Erdogan has been able to turn the West’s turmoil and its corresponding inability to influence world affairs to Turkey’s advantage. With its ever-growing indigenous defense industry and strong leadership, Turkey scored points in Libya, West Africa, and the southern Caucasus against France, in Syria against the United States, and in eastern Mediterranean and Cyprus against Greece. The surfacing of decades-old intra-European rivalries, a direct result of European decline, has benefited Turkey. In an effort to prevent France from ascending to European leadership in the post-Brexit era, the United Kingdom has sided with France’s political rival, Turkey. For example, Malta, (London’s aide in the EU after Brexit), vetoed the funding for Operation IRINI—the EU naval mission to enforce an arms embargo in Libya, particularly those arms that Turkey intended to deliver to its proxy, the Government of the National Accord that fights the French-backed Libyan warlord Khalifa Haftar. (Currently, Franco-British tensions have reached new heights; as of yesterday, France seized a British fishing boat in the English Channel.) France’s Libyan policy has also irked Italy, prompting Rome’s support for Turkey. The Italy-France row over Libya reached such a point that both countries withdrew their ambassadors in 2019, a first since World War II. When Macron convened the EuroMed 7 summit, an informal group of seven EU Mediterranean states, in Corsica in September 2020, it was Italy, along with Spain, Portugal, and Malta that prevented the French president from using provocative language against Turkey in the summit’s closing remarks. All the above considered, it is no coincidence that among the notable absentees from the recent Kavala Declaration (that infuriated Ankara) are the UK, Italy, and Spain.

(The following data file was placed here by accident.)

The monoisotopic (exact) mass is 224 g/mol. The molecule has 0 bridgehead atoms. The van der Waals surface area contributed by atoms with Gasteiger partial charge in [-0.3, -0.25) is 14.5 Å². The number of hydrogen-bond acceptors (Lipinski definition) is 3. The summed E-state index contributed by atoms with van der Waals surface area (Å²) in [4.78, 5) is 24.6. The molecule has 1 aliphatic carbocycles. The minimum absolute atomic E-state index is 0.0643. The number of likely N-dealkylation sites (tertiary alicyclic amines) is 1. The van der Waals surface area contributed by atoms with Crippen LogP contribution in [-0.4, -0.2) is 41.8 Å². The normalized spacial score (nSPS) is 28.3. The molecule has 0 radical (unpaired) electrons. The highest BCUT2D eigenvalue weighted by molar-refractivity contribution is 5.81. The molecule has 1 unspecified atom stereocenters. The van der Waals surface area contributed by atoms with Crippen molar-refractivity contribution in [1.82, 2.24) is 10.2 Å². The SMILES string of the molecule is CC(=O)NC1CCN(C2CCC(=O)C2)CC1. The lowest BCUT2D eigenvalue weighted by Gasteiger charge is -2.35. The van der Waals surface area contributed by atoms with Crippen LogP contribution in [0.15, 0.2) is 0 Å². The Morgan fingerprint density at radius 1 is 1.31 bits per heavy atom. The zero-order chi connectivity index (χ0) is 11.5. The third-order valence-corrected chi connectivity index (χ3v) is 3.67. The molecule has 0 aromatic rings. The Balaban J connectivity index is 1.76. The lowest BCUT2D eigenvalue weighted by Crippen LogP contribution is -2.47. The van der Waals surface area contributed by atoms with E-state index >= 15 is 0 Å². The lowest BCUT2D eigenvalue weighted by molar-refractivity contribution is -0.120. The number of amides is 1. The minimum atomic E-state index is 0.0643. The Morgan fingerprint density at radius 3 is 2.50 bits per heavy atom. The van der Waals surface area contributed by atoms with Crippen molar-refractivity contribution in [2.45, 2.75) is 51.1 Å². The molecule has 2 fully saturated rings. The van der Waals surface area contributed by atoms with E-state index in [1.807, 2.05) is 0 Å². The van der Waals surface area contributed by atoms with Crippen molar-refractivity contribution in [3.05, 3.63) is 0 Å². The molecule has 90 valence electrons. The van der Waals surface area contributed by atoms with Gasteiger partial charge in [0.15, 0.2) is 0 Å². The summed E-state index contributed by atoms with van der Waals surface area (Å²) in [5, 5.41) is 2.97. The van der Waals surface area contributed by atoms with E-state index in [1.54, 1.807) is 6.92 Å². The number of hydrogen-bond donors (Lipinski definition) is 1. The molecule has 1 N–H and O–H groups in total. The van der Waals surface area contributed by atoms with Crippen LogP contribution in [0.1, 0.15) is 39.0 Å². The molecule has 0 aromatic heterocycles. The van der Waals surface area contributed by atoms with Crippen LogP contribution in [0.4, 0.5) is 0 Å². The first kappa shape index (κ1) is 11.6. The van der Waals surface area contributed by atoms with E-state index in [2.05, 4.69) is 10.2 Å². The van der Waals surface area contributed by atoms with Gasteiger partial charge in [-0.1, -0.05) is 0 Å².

What Lies Ahead?
Joseph Borrell, the vice-president of the European Union, acknowledged in 2020 that “Europe is facing a situation in which the old empires (China, Russia, and Turkey) are coming back … with an approach on their immediate neighborhood and also globally.” As seen with the recent Kavala incident, the Biden administration has exhibited a persistent aspiration to antagonize Ankara in every possible way, shape, or form. It has been proven time and again that the more Washington wants to hurt Erdogan, the stronger he strikes back. In the backdrop of declining Western global influence, policymakers in Washington and Brussels may need to ask, “Is it a wise decision to confront China, Russia, and Turkey simultaneously?” Perhaps it is time for those Western policymakers to hold an honest conversation with Turkey, a NATO member, and an EU candidate, and understand Turkey’s decades’ old problems. The West will only benefit from working closely with Turkey, not fighting it.
Ali Demirdas, Ph.D. in political science from the University of South Carolina, Fulbright scholar, professor of international affairs at the College of Charleston (2011—2018). You can follow him on Twitter @DrDemirdasEn